The WAGER, Vol 6(31) – The Gambling Impact and Behavior Study: Part 2


This week’s issue of The Wager continues our analyses of the Adult Survey portion of the National Opinion Research Center’s (NORC) Gambling Impact and Behavior Study (Gerstein et al., 1999).1 The Adult Survey consisted of two separate data collections; a phone survey of 2,417 household residents, and interviews with 530 patrons of gambling sites. The study aimed to obtain data about levels of problem gambling, amounts wagered, amounts won and lost, and income for both samples. Unfortunately, only 12 residents, comprising 0.5% of the sample, reported experiencing three or more gambling problems in the past year, severely limiting the usefulness of that data set (See last week’s issue of The Wager for more complete methods and results for the gambling problem portion of the survey). The patrons sample, however, does provide some interesting information about the relationship between levels of problem gambling and the size of gambling outcomes.

NORC asked the patrons of casinos, racetracks, and lottery and video lottery terminal (VLT) sites how much money they had won or lost during the past year and on the last day they gambled for various gambling activities. Investigators asked the past year question about casinos and the lottery, but not about racetracks, even though 56 respondents were recruited from racetracks. Additionally, they asked for the total amount won or lost on the last day only about casinos, racetracks or frontons, and stores, although 193 respondents came from lottery or VLT sites (a similar question about the total amount spent on the last day was asked about the lottery). The study also gathered data on the respondents’ income from sources other than gambling. Each response was placed in a dollar category (e.g. under 100, 101-500, 501-1,000, etc. for outcomes, and under 24,000, 24,000-49,999, etc. for income). The Division assigned each category a specific dollar value set at its midpoint to preserve the difference in actual dollars between the categories. We also calculated the amount of money won or lost as a percentage of annual income, to take into account the relative value of absolute dollars across different income levels.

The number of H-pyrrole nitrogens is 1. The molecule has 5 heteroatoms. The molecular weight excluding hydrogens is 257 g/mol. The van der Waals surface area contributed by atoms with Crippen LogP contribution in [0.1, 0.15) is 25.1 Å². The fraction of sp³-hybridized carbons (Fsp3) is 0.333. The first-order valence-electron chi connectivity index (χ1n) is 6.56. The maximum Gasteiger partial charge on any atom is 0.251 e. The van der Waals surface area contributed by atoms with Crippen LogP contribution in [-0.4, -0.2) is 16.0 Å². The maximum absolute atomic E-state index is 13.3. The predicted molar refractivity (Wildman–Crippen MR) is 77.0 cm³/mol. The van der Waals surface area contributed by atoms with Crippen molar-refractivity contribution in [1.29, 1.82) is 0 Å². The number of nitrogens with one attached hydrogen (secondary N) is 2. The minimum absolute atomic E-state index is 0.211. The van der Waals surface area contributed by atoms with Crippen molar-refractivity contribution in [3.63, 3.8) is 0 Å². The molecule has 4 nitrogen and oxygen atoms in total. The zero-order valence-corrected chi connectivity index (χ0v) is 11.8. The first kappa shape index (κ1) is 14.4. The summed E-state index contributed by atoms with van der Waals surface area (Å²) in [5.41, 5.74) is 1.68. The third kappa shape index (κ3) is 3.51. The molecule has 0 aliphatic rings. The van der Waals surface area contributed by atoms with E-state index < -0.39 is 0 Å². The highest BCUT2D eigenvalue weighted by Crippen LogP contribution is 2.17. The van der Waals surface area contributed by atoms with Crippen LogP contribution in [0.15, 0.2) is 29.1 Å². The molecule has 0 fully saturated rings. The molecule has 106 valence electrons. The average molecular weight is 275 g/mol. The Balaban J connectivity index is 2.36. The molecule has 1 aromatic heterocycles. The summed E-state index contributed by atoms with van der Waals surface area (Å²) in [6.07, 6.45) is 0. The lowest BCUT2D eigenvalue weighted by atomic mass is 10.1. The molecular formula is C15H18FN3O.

Of the 530 patrons surveyed, 515 had gambled in the past year, and 503 provided data on past year gambling outcomes from casino gambling and lottery play, the two types of gambling for which past year data from patrons was available. Two patrons chose not to answer questions about their annual income. The average gambling outcome for the past year among patrons was a loss of $606, representing an average loss of 2% of annual income. The largest reported loss was in the range with a midpoint of $33,000, while the largest winning was $75,000. The largest loss as a percentage of income was 231%, and the largest win as a percentage of income was 81%. The majority of patrons (60%), however, won or lost less than 1% of their annual income.

The results of an analysis to investigate the relationship between problem gambling and gambling outcomes revealed that there was a statistically significant linear relation between the level of problem gambling and the amount of money won or lost over the past year, both in dollars and as a percentage of annual income2. Figure 1 illustrates the findings.

The NORC study supports the reasonable expectation that gamblers with more problems are likely to lose more money. However, the patron portion of the Adult Survey has only limited applicability to understanding the relationship between wager amounts and problem gambling. The interviewers did not ask patrons about several types of gambling, including those featured at some of the sites where the interviews were conducted. The response rates at some of these sites were also very low. Most noticeably, the response rate for pari-mutuels, which in this case includes only racetracks, was 26%. None of the others was above 70%, and the overall rate was 50%. Other constraints on the utility of the patron study were revealed by an analysis of specific gambling problems. Next week’s Wager will address these issues and conclude our analysis of the NORC study.

[1] The NORC reports are currently accessible to the public, and can be obtained from their website here. The codebooks and data can be found here.
[2] The relationship was found for both absolute dollars and dollars relative to income because there was no variation in average income across levels of problem gambling.


Gerstein, D., Murphy, S., Toce, M., Hoffmann, J., Palmer, A., Johnson, R., Larison, C., Chuchro, L., Bard, A., Engelman, L., Hill, M. A., Buie, T., Volberg, R., Harwood, H., Tucker, A., Christiansen, E., Cummings, W., & Sinclair, S. (1999). Gambling Impact and Behavior Study: Report to the National Gambling Impact Study Commission. Chicago: National Opinion Research Center.

The WAGER is a public education project of the Division on Addictions at Harvard Medical
School. It is funded, in part, by the National Center for Responsible Gaming, the
Massachusetts Department of Public Health, the Addiction Technology Transfer Center of
New England, the Substance Abuse and Mental Health Services Administration, and the
Center for Substance Abuse Treatment.

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